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Animal culture crucial for conservation says new research paper

Grey whale eye

New research published today in The Royal Society Journal Proceedings B  creates a compelling case for integrating the social learning and culture of creatures like whales into decision-making.

WDC’s Philippa Brakes, together with a number of experts working on a wide range of species, from whales to chimpanzees, argues in the new paper that the cultural knowledge of some creatures should be taken into consideration for their conservation and future survival.

We are only now beginning to appreciate just how important these aspects are to species’ resilience and yet they are rarely ever considered in wildlife conservation planning.

The in-depth analysis provides a ground-breaking roadmap for scientists, policy-makers and conservation practitioners to embed culture into conservation policy and practice.  Faced with the urgent threat of a biodiversity crisis, this could make all the difference in maximising the survival prospects of individuals, social groups and populations.

The paper has been published as Disney is set to air its new series on the subject of whale culture, Secrets of the Whales. The series, which begins on the 22nd April, could be a genuine game changer for how the public perceive whales and dolphins, and their understanding of just how important the rich social lives and unique cultures are to these species.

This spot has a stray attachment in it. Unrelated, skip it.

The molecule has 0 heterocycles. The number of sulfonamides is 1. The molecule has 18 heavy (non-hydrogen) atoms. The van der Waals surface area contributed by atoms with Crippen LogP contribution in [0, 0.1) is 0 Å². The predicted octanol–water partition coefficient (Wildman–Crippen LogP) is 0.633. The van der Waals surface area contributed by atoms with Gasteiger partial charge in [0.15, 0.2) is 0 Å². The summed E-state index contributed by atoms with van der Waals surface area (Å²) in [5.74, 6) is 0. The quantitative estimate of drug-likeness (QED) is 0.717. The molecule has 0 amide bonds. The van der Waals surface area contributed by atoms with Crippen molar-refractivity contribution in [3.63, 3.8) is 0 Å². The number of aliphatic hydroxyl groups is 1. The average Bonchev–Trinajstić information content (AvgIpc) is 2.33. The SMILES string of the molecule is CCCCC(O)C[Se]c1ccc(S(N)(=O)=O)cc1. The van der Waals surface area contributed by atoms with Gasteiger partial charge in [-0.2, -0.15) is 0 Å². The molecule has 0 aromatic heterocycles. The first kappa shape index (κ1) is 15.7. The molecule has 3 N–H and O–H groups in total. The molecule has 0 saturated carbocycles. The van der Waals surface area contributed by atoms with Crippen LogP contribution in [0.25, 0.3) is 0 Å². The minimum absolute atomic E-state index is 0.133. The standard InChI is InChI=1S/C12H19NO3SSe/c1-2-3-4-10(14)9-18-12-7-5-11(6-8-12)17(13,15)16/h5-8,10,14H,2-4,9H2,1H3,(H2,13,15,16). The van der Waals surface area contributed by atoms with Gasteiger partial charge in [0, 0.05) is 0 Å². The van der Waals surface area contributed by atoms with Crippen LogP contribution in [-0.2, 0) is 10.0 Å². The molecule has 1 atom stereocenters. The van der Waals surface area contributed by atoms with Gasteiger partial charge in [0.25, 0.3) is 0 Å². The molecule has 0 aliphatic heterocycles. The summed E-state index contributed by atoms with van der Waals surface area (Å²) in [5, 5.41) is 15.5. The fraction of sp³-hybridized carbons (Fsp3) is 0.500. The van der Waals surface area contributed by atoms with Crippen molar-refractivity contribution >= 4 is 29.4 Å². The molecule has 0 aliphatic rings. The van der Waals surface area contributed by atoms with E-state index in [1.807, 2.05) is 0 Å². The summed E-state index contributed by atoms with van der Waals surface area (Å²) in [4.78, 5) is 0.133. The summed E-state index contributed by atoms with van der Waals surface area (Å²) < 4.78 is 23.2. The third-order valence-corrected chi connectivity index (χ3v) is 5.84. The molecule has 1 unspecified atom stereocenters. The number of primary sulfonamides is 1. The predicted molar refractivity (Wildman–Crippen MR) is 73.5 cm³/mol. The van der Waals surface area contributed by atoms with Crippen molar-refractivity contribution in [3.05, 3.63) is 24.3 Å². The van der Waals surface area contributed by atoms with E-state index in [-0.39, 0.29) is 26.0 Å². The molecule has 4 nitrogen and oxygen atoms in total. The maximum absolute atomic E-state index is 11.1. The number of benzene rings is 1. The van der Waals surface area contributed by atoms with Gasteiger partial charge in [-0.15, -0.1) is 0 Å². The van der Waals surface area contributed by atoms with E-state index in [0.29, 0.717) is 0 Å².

Like humans, many other animals learn important things from each other. For example, whales using ‘bubble-feeding’ techniques to catch fish. Socially learned foraging techniques transmitted between bottlenose dolphins may help buffer against environmental events such as marine heatwaves, and culturally transmitted humpback whale song may help us identify and assess populations.

Over time, learned behaviour can create differences between groups of whales or dolphins that reflect different cultures which shape how they forage for food, migrate or communicate. Understanding these socially learned behavioural differences between groups can guide decisions on how to define groups to protect. It can also inform practical conservation measures, such as teaching anti-predator behaviours, or helping with reintroduction to the wild.

“Conservation practice has long been guided by genetics and ecology that assess how unique or connected different groups of animals are”, says lead author Philippa Brakes. “We show that social learning and animal culture is another important facet of biology that can guide effective conservation strategies.”

 

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